Department of Geography and Environmental Studies


Richard L. J. Ratcliffe, 1978

Images of the Place Between: A Study of a Rural Landscape, Wallace, Nova Scotia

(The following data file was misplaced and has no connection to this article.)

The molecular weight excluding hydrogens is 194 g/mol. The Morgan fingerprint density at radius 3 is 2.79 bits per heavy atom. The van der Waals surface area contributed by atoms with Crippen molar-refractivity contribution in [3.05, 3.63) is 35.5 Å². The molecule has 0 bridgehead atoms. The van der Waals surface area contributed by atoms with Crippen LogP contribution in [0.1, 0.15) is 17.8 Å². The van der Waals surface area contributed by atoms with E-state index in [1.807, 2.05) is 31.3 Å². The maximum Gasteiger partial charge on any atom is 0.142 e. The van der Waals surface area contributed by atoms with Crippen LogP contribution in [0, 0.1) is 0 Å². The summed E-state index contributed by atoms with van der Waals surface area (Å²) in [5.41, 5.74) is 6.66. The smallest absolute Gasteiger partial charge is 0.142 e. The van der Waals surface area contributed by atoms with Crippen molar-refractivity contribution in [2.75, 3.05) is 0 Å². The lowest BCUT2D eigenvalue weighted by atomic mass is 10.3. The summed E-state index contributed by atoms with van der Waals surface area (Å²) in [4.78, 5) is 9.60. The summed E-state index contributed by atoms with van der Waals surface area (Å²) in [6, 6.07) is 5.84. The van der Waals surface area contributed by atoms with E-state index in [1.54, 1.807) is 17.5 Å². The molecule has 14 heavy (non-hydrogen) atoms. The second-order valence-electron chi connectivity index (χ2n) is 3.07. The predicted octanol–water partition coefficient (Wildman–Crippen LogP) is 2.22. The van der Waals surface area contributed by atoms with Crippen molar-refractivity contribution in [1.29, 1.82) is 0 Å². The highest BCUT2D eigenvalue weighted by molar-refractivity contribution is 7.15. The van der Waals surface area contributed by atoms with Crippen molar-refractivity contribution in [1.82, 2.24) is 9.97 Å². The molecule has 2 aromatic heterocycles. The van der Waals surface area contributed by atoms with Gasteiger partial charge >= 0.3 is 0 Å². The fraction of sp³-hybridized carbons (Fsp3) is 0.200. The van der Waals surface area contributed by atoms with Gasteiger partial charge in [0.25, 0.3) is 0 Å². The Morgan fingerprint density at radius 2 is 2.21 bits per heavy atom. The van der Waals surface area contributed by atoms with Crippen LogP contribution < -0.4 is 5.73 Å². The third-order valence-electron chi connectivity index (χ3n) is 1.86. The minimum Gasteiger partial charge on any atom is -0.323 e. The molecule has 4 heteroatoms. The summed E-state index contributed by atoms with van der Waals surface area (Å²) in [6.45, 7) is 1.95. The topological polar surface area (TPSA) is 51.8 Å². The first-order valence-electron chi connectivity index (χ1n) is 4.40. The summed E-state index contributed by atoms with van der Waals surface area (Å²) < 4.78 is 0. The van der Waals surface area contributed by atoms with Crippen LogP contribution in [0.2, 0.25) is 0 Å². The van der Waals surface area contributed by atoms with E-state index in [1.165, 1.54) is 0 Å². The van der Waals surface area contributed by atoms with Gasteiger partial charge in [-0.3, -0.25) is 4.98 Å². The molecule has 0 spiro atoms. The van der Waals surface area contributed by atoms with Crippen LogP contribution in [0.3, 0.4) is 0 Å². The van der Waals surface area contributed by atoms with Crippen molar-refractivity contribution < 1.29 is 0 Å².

Human settlement takes many forms in various types of landscapes. This paper examines one such form, a 'place' in a rural landscape. It attempts to underline the importance of a nucleated 'place' in a lightly populated region. By tracing the historical evolution of a place, the paper brings its reader to the present landscape. In doing so the image of wilderness transforms to an image of incipient settlement to an image of a village and finally with decline a hamlet. Then the present landscape is studied in detail highlighting the features of nucleation. This analysis provides a base for comparison between a geographic interpretation of a place and the perceptions of that same landscape. In this case, perceptions are acquired from perceptual maps drawn by the people who live in the region. The mental map is used in this study as a tool to discover what elements of a rural region people include in their maps. It argues that as the elements included in the mental maps accentuate nucleated settlement at the expense of the area beyond nucleation, nucleated settlement is important in a rural region. Although this paper is not a study of the processes involved in perceptual mappiry, it does attempt to compensate for the lack of geographic work conduced in perceptual studies of rural space.